former FTC Conference Center
601 New Jersey Avenue, NW
Washington, DC 20001
On June 4, 2013, the Federal Trade Commission hosted a public forum to examine the state of mobile security. Mobile technologies, such as smartphones and tablets, provide consumers with an always-connected and convenient means of engaging in their daily activities, including email, shopping, banking, and surfing the web. While consumers reap many benefits through these technologies, they may not be aware of, or appreciate, the potential risks. Since the ordinary use of mobile devices involves the collection, transmission, and storage of consumers’ sensitive personal information, mobile threats – such as lost or stolen devices, or malicious or privacy-infringing applications – can place consumers at serious risk of identity theft or financial harm. In light of these issues, the forum convened four panels consisting of security researchers, academics, and industry representatives to engage in a wide-ranging conversation on the mobile threat landscape, industry efforts to secure the mobile ecosystem, and consumers’ mobile security expectations.
The first panel, composed of experts in mobile threat analysis, examined the most common threat vectors in the mobile environment, the likelihood that U.S. consumers will encounter these threats, and the potential evolution of these threats. Panelists agreed that – due to ease-of-distribution and other factors – malicious applications are the most common threat vector today. Although malware infections have been relatively low in the United States, panelists warned that malicious applications are likely to become more sophisticated as their developers use advanced techniques to circumvent the defenses developed by mobile platforms. Building on this discussion, the second panel consisted of representatives from mobile platform providers, which play a critical role in mobile security. The panel debated various approaches to mitigating mobile threats and securing the end-user experience, discussing the benefits and limitations of features such as sandboxing, trusted user interfaces, and application review processes. Although the platforms have taken different approaches in some of these areas, the panelists all agreed that it is important to provide application developers with the resources and incentives to create secure applications.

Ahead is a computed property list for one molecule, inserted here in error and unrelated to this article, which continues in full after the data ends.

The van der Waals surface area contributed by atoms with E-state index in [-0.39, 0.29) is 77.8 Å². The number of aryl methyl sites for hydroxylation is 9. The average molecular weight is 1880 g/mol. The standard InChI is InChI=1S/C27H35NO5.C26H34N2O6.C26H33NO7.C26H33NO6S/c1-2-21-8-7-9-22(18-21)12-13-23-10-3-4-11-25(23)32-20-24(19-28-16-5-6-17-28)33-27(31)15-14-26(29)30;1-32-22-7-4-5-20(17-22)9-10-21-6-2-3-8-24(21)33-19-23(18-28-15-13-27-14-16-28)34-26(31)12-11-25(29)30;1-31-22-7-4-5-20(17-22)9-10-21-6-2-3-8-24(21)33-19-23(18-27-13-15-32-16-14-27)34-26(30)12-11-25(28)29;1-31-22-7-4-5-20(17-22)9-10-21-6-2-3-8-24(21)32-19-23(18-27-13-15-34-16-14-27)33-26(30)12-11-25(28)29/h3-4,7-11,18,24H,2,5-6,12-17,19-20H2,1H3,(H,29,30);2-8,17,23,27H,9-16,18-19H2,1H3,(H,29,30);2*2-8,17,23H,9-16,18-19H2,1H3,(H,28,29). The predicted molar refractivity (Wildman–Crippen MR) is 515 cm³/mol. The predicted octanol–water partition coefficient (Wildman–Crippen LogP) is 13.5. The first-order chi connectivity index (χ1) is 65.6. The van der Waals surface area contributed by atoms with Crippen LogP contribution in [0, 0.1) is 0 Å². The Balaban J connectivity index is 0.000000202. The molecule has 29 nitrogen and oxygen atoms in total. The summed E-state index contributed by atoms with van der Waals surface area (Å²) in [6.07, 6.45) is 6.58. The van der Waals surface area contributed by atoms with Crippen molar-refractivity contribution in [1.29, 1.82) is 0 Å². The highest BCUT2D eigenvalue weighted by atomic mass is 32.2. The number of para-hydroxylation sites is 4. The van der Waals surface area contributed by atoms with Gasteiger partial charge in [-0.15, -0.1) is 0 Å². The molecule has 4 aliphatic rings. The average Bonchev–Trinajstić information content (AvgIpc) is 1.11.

The third panel considered the role that other members of the mobile ecosystem, such as telecommunication carriers and third-party developers, should play in ensuring end-user security. Given that the current system is complex, dynamic, and includes many players, the panelists agreed that there are unique security challenges the ecosystem faces – such as inefficiencies when rolling out patches and updates – but that security should be a focal point for every player in the mobile ecosystem. Finally, the fourth panel explored consumer behaviors with respect to mobile security. Panelists noted that even though device loss and theft are the most common problems faced by consumers, many consumers do not take advantage of existing options, such as password authentication, to protect mobile devices. The panel discussed potential solutions, such as biometrics, that may be more consumer-friendly and help drive the adoption of better security practices.
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